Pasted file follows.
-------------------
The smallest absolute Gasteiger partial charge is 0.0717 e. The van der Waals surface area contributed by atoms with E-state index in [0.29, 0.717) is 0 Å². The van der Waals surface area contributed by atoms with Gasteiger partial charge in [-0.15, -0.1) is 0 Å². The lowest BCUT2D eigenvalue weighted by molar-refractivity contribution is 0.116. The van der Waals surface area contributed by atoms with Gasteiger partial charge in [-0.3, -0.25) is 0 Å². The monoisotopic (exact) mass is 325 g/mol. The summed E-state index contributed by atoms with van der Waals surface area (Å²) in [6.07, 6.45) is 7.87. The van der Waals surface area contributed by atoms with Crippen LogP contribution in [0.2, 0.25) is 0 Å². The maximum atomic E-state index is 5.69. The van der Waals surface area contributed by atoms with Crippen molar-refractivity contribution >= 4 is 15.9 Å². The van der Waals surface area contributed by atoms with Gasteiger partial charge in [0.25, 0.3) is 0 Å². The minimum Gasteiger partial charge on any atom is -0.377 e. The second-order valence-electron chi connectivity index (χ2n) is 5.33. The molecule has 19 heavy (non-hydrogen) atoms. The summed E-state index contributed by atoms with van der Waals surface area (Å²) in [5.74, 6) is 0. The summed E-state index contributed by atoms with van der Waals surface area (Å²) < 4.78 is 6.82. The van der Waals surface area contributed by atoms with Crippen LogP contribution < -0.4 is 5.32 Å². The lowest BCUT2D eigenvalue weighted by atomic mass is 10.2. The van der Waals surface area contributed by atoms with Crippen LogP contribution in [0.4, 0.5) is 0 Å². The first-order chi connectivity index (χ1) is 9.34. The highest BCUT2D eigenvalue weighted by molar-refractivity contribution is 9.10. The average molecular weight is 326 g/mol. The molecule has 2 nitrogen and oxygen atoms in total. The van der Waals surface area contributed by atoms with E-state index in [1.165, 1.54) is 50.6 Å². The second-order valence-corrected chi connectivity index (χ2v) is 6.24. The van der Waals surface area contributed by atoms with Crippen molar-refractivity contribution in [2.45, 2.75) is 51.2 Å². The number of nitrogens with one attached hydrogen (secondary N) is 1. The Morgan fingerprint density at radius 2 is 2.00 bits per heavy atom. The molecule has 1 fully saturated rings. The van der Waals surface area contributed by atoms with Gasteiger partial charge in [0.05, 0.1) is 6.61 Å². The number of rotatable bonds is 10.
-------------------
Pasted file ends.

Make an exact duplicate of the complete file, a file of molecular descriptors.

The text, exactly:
The smallest absolute Gasteiger partial charge is 0.0717 e. The van der Waals surface area contributed by atoms with E-state index in [0.29, 0.717) is 0 Å². The van der Waals surface area contributed by atoms with Gasteiger partial charge in [-0.15, -0.1) is 0 Å². The lowest BCUT2D eigenvalue weighted by molar-refractivity contribution is 0.116. The van der Waals surface area contributed by atoms with Gasteiger partial charge in [-0.3, -0.25) is 0 Å². The monoisotopic (exact) mass is 325 g/mol. The summed E-state index contributed by atoms with van der Waals surface area (Å²) in [6.07, 6.45) is 7.87. The van der Waals surface area contributed by atoms with Crippen LogP contribution in [0.2, 0.25) is 0 Å². The maximum atomic E-state index is 5.69. The van der Waals surface area contributed by atoms with Crippen molar-refractivity contribution >= 4 is 15.9 Å². The van der Waals surface area contributed by atoms with Gasteiger partial charge in [0.25, 0.3) is 0 Å². The minimum Gasteiger partial charge on any atom is -0.377 e. The second-order valence-electron chi connectivity index (χ2n) is 5.33. The molecule has 19 heavy (non-hydrogen) atoms. The summed E-state index contributed by atoms with van der Waals surface area (Å²) in [5.74, 6) is 0. The summed E-state index contributed by atoms with van der Waals surface area (Å²) < 4.78 is 6.82. The van der Waals surface area contributed by atoms with Crippen LogP contribution < -0.4 is 5.32 Å². The lowest BCUT2D eigenvalue weighted by atomic mass is 10.2. The van der Waals surface area contributed by atoms with Crippen LogP contribution in [0.4, 0.5) is 0 Å². The first-order chi connectivity index (χ1) is 9.34. The highest BCUT2D eigenvalue weighted by molar-refractivity contribution is 9.10. The average molecular weight is 326 g/mol. The molecule has 2 nitrogen and oxygen atoms in total. The van der Waals surface area contributed by atoms with E-state index in [1.165, 1.54) is 50.6 Å². The second-order valence-corrected chi connectivity index (χ2v) is 6.24. The van der Waals surface area contributed by atoms with Crippen molar-refractivity contribution in [2.45, 2.75) is 51.2 Å². The number of nitrogens with one attached hydrogen (secondary N) is 1. The Morgan fingerprint density at radius 2 is 2.00 bits per heavy atom. The molecule has 1 fully saturated rings. The van der Waals surface area contributed by atoms with Gasteiger partial charge in [0.05, 0.1) is 6.61 Å². The number of rotatable bonds is 10.